Avoid relying on verbal opt-in collection or word of mouth, as it's challenging to provide tangible proof of how and when the opt-in was collected. Most carriers and messaging providers require URLs, PDFs, or images as evidence of opt-in, making verbal methods insufficient. Use cases describing casual or informal settings are not acceptable reasons for lacking tangible consent. For example, saying “We are just texting our internal staff…” will not bypass the need to provide an evident opt-in process. Regardless of the context, opt-in consent should always be collected using verifiable methods to ensure transparency and compliance.
Do: Include a URL, Picture, or PDF evidence showing where consent is collected
When collecting opt-in consent, always provide supporting evidence such as a URL, picture, or PDF displaying explicit opt-in language. This evidence is necessary to validate the opt-in process. If the content is in an internal document, application, behind a paywall or login, a screenshot is the best way to provide evidence if a direct URL cannot be provided.
Don't: Submit without a URL or image, claiming it’s hidden on an internal site.
Carriers and messaging providers require tangible proof of opt-in examples. If the content is not publicly accessible, provide a screenshot of the internal form or application as evidence. Simply claiming that your opt-in collection is on an internal site without providing a supporting screenshot will likely result in rejection.
Do: Use clearly visible, explicit verbiage when collecting the opt-in. Disclaimers matter!
Whenever collecting phone numbers, ensure there is explicit verbiage about how the phone number will be used. This disclaimer should be visible and explicit, explaining the purpose for which the phone number is being collected. For example, your form or webpage could say “By checking this box, you are opting in to receiving SMS messages for regular account updates and appointment reminders to your provided contact phone number. You can opt out at any time by replying STOP.”. Include screenshots and webpages which include this type of verbiage for a strong submission.
While privacy policies and terms and conditions can provide additional context, we recommend that they should not be the sole method of collecting opt-in consent. Avoid relying solely on these documents to vaguely state that customers will be contacted. Consent should be presented as an optional opt-in, with the communication channel stated (i.e. SMS), and clear, explicit methods of consent collection should be used to ensure compliance and transparency.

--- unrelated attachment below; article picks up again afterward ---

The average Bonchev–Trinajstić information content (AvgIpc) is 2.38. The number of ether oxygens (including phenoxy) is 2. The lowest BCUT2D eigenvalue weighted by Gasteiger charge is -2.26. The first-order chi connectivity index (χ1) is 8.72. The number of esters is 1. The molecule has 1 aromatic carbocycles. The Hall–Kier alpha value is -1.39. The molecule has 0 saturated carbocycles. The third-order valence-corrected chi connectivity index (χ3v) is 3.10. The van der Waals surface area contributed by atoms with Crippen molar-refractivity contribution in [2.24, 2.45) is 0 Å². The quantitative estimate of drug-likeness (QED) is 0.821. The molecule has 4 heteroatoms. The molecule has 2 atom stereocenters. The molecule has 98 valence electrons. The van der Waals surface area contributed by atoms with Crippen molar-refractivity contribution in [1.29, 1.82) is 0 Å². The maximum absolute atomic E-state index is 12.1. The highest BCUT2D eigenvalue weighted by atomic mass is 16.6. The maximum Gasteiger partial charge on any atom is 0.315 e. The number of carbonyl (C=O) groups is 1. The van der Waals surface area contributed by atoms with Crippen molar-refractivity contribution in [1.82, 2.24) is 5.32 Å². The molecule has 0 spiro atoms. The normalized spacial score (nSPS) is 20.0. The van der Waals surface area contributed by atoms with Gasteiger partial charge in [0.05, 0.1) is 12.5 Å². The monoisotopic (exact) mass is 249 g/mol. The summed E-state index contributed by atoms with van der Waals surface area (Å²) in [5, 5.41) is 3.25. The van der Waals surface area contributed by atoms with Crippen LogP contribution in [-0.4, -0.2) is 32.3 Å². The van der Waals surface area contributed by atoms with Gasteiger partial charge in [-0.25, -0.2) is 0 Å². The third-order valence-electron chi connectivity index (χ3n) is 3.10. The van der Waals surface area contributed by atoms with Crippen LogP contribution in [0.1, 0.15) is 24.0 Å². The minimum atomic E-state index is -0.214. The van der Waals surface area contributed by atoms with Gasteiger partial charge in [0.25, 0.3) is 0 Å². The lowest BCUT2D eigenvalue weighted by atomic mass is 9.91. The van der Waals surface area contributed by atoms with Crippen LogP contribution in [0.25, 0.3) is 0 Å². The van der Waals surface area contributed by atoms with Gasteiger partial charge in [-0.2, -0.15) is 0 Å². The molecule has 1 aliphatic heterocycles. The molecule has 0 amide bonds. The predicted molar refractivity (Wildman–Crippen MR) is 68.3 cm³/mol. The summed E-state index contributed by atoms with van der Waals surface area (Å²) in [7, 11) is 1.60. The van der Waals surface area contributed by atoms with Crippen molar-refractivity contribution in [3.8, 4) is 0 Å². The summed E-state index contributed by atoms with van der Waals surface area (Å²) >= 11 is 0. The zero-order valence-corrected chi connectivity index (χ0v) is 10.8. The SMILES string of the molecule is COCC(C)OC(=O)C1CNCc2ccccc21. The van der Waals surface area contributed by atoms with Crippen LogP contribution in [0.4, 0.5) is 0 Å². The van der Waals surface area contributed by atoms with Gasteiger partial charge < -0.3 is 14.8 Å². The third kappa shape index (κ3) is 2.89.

Examples of Description of Messaging Use Case and Messaging Opt-in/Opt-out Flow
As part of 10DLC registration, there are two main components you will need to submit: a Description of Messaging Use Case, and Messaging Opt-in/Opt-out Flow. The Description of Messaging Use Case is where you describe who you are as a business, what products/offerings you have, and why you plan to use SMS messaging. The Messaging Opt-in/Opt-out Flow is where you describe when and how you collect consent to send messages to your contacts.
Here are some examples of common use cases and opt-in methods businesses might use, along with some tips on what makes each submission strong.
Using a Phone Number for cases where “they message us first”:
Many businesses have a textable phone number which clients, customers, or prospects can message into with inquiries or for support. This messaging method is called “Inbound SMS” since the first message is inbound to the business. Ensure that the verbiage about opting in and opting out is explicit and consistent wherever the textable phone number is posted, be it on your website, PDF documents, posters, or social media posts. This consistency helps in maintaining transparency and clarity for anyone who interacts with your business through SMS. Additionally, the first message received from the client, customer, or prospect should confirm their opt-in status explicitly. It should include a statement such as "Thank you for reaching out to us! By sending this message, you have opted in to receive SMS messages from [Your Business Name]. To stop receiving messages, reply STOP at any time."
Description of Messaging Use Case
We are a dog food retailer which offers online products for various pet food and pet accessories. We use SMS to help answer customer support or product inquiries when customers prefer to communicate over SMS.
Messaging Opt-in/Opt-out Flow (Example with Inbound SMS)